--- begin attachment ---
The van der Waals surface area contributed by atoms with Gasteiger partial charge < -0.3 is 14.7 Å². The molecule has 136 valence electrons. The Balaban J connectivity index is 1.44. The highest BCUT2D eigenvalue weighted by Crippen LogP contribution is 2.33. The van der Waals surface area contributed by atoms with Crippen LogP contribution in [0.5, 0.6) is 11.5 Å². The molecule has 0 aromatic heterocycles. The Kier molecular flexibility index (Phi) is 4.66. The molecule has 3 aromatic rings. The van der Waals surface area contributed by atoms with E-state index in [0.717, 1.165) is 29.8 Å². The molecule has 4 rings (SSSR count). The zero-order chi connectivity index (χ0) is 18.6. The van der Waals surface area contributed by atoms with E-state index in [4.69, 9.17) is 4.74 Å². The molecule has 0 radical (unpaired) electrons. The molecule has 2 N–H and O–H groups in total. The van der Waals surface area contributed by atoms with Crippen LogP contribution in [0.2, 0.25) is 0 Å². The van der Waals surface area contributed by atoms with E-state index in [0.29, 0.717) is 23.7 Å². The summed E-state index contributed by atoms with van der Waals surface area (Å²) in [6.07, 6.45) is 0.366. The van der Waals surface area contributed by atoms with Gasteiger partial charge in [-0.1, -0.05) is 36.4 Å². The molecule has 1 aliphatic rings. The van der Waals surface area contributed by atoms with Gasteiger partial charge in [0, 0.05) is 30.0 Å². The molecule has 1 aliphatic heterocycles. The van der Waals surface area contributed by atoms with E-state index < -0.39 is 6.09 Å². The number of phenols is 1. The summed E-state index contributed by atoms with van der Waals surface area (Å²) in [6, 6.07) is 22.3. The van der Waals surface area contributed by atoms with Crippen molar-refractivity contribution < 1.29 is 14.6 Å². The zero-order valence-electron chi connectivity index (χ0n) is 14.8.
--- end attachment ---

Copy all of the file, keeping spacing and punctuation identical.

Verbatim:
The van der Waals surface area contributed by atoms with Gasteiger partial charge < -0.3 is 14.7 Å². The molecule has 136 valence electrons. The Balaban J connectivity index is 1.44. The highest BCUT2D eigenvalue weighted by Crippen LogP contribution is 2.33. The van der Waals surface area contributed by atoms with Crippen LogP contribution in [0.5, 0.6) is 11.5 Å². The molecule has 0 aromatic heterocycles. The Kier molecular flexibility index (Phi) is 4.66. The molecule has 3 aromatic rings. The van der Waals surface area contributed by atoms with E-state index in [0.717, 1.165) is 29.8 Å². The molecule has 4 rings (SSSR count). The zero-order chi connectivity index (χ0) is 18.6. The van der Waals surface area contributed by atoms with E-state index in [4.69, 9.17) is 4.74 Å². The molecule has 0 radical (unpaired) electrons. The molecule has 2 N–H and O–H groups in total. The van der Waals surface area contributed by atoms with Crippen LogP contribution in [0.2, 0.25) is 0 Å². The van der Waals surface area contributed by atoms with E-state index in [0.29, 0.717) is 23.7 Å². The summed E-state index contributed by atoms with van der Waals surface area (Å²) in [6.07, 6.45) is 0.366. The van der Waals surface area contributed by atoms with Gasteiger partial charge in [-0.1, -0.05) is 36.4 Å². The molecule has 1 aliphatic rings. The van der Waals surface area contributed by atoms with Gasteiger partial charge in [0, 0.05) is 30.0 Å². The molecule has 1 aliphatic heterocycles. The van der Waals surface area contributed by atoms with E-state index < -0.39 is 6.09 Å². The number of phenols is 1. The summed E-state index contributed by atoms with van der Waals surface area (Å²) in [6, 6.07) is 22.3. The van der Waals surface area contributed by atoms with Crippen molar-refractivity contribution < 1.29 is 14.6 Å². The zero-order valence-electron chi connectivity index (χ0n) is 14.8.